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Diabetes Drug and Risk: Avandia Linked to Stroke, Heart Trouble, Deaths

Avandia often prescribed for diabetes associated with obesity. (AP/CBS Photo) AP / CBS

(CBS/AP) A new study links the controversial diabetes drug Avandia to heart problems, strokes and deaths in older adults, and says it is more dangerous than a rival drug, Actos.

The study, a huge review of federal health care records, comes two weeks ahead of a FDA hearing on Avandia's safety. The lead author, Dr. David Graham, is an FDA scientist who wants the pill banned.

As many as 100,000 heart attacks, strokes, deaths and cases of heart failure may be due to Avandia since it came on the market in 1999, Graham said.

Harms from Avandia are great enough to "put you in a hospital or in a cemetery," he said.

Avandia is a once-blockbuster drug for Type 2 diabetes, the most common form of the disease and the kind often tied to obesity. Avandia and Actos are pills that help the body make better use of insulin, a key digestive hormone.

The American Heart Association issued a statement reminding patients not to stop taking any medicine without talking with their doctors first. The new study is not definitive enough to prove harm but "deserves serious consideration" and should be discussed between patients and their doctors, the statement says.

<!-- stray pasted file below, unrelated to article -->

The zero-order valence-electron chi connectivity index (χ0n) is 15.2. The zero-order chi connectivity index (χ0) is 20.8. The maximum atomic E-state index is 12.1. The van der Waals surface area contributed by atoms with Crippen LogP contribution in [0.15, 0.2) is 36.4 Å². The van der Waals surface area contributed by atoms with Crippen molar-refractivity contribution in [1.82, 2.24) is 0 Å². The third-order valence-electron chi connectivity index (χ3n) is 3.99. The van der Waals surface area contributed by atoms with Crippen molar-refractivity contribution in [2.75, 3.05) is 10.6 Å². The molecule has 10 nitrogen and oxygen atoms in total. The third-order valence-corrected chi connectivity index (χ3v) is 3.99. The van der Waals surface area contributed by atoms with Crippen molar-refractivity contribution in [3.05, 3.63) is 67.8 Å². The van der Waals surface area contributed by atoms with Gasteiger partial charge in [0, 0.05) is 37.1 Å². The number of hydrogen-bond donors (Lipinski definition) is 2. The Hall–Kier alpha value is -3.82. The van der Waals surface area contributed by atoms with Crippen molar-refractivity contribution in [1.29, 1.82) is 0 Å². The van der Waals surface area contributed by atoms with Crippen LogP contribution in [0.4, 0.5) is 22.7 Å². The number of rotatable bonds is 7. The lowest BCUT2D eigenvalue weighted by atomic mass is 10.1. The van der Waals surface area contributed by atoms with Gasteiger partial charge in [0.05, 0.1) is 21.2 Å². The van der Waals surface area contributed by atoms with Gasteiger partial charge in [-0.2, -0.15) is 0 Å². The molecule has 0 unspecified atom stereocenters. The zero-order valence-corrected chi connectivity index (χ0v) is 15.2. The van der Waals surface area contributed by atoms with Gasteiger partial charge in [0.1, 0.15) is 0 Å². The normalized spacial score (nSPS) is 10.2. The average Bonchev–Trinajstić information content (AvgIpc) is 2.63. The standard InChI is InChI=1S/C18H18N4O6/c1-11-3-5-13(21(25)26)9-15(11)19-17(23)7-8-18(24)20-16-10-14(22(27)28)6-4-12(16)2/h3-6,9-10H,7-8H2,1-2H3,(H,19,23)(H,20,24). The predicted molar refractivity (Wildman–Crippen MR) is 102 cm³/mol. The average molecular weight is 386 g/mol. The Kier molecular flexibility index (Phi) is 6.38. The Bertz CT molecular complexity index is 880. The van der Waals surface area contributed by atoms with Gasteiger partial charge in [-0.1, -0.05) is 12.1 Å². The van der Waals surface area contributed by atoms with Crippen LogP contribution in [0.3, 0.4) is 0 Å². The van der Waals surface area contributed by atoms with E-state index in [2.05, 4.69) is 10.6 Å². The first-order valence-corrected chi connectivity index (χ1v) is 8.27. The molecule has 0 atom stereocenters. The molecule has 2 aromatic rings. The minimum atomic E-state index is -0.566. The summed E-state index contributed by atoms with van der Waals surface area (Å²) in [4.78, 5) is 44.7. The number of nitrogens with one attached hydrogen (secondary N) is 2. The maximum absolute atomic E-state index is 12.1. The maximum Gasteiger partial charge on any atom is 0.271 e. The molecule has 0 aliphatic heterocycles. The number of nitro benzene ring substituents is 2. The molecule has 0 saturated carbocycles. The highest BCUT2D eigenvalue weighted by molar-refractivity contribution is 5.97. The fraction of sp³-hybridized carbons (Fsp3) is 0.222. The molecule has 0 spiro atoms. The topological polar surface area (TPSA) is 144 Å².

Avandia has been under a cloud since May 2007, when a review of dozens of studies suggested it may raise the risk of heart attacks and heart-related deaths. Warnings were added to its label, and the American Diabetes Association told patients to avoid using it until safety questions were resolved.

The FDA and Congress have held meetings on the drug but it has remained on the market, still used by hundreds of thousands of Americans.

Avandia's maker, the British company GlaxoSmithKline PLC, maintains that its drug is safe. A spokeswoman said the new study has limitations, and that the company looks forward to a full discussion of evidence at the FDA hearing.

The study involved 227,571 federal health program patients, average age 74, who started on Actos or Avandia from July 2006 through June 2009 and were followed for three years on average.

Avandia patients were 27 percent more likely to suffer strokes, 25 percent more likely to develop heart failure and 14 percent more likely to die than those on Actos, researchers found.

There were 2,593 heart attacks, heart failure cases, strokes and deaths among the 67,593 Avandia users, and 5,386 of those problems among the 159,978 people taking Actos. Just dividing these numbers to compare side effect rates can't be done, though, because people were on the drugs for differing lengths of time.

Unlike studies in younger patients that implicated Avandia, heart attack risks were similar in both groups in the study. Sudden cardiac deaths are much more common in older adults, and whether Avandia affects heart risks differently in older versus younger patients is unknown, the researchers note.

The findings suggest that if 60 people were treated with Avandia for one year, one extra case of heart failure, stroke or death would occur that could have been avoided if they'd taken Actos instead, Graham said.

"The evidence is overwhelming," he said. "There is not a single study where those two drugs are compared where Avandia doesn't look worse than Actos. How many studies do you have to do before you come to your senses?"

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